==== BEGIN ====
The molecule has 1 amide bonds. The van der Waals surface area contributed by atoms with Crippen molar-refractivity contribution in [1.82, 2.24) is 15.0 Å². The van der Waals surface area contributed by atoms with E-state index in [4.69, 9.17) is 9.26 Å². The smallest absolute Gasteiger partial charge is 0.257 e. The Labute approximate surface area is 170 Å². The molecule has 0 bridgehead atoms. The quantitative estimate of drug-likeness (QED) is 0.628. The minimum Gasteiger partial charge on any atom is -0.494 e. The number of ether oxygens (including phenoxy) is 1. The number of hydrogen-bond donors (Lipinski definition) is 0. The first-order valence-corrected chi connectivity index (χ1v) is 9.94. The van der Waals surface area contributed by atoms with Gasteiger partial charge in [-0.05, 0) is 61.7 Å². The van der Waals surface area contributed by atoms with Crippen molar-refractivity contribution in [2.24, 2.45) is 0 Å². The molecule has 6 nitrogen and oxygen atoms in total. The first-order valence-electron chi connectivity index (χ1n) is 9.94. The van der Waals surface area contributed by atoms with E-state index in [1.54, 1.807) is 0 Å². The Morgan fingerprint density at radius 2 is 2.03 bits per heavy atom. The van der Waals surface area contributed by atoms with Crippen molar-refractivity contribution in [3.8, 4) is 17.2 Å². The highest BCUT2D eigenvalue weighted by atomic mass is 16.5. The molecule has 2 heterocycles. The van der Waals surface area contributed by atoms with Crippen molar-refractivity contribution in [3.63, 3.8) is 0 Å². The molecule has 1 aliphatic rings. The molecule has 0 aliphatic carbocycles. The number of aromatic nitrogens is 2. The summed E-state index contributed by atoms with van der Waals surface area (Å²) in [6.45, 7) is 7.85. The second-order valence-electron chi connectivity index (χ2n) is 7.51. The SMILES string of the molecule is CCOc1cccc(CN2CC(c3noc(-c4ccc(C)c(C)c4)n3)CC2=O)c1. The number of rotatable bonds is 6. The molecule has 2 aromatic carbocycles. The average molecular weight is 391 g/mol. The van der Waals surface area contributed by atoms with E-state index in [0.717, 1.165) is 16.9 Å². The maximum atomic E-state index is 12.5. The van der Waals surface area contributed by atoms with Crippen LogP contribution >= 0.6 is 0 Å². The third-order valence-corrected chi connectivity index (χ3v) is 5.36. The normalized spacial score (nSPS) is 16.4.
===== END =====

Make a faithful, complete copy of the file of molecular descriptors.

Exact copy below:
The molecule has 1 amide bonds. The van der Waals surface area contributed by atoms with Crippen molar-refractivity contribution in [1.82, 2.24) is 15.0 Å². The van der Waals surface area contributed by atoms with E-state index in [4.69, 9.17) is 9.26 Å². The smallest absolute Gasteiger partial charge is 0.257 e. The Labute approximate surface area is 170 Å². The molecule has 0 bridgehead atoms. The quantitative estimate of drug-likeness (QED) is 0.628. The minimum Gasteiger partial charge on any atom is -0.494 e. The number of ether oxygens (including phenoxy) is 1. The number of hydrogen-bond donors (Lipinski definition) is 0. The first-order valence-corrected chi connectivity index (χ1v) is 9.94. The van der Waals surface area contributed by atoms with Gasteiger partial charge in [-0.05, 0) is 61.7 Å². The van der Waals surface area contributed by atoms with Crippen molar-refractivity contribution in [2.24, 2.45) is 0 Å². The molecule has 6 nitrogen and oxygen atoms in total. The first-order valence-electron chi connectivity index (χ1n) is 9.94. The van der Waals surface area contributed by atoms with E-state index in [1.54, 1.807) is 0 Å². The Morgan fingerprint density at radius 2 is 2.03 bits per heavy atom. The van der Waals surface area contributed by atoms with Crippen molar-refractivity contribution in [3.8, 4) is 17.2 Å². The highest BCUT2D eigenvalue weighted by atomic mass is 16.5. The molecule has 2 heterocycles. The van der Waals surface area contributed by atoms with Crippen molar-refractivity contribution in [3.63, 3.8) is 0 Å². The molecule has 1 aliphatic rings. The molecule has 0 aliphatic carbocycles. The number of aromatic nitrogens is 2. The summed E-state index contributed by atoms with van der Waals surface area (Å²) in [6.45, 7) is 7.85. The second-order valence-electron chi connectivity index (χ2n) is 7.51. The SMILES string of the molecule is CCOc1cccc(CN2CC(c3noc(-c4ccc(C)c(C)c4)n3)CC2=O)c1. The number of rotatable bonds is 6. The molecule has 2 aromatic carbocycles. The average molecular weight is 391 g/mol. The van der Waals surface area contributed by atoms with E-state index in [0.717, 1.165) is 16.9 Å². The maximum atomic E-state index is 12.5. The van der Waals surface area contributed by atoms with Crippen LogP contribution >= 0.6 is 0 Å². The third-order valence-corrected chi connectivity index (χ3v) is 5.36. The normalized spacial score (nSPS) is 16.4.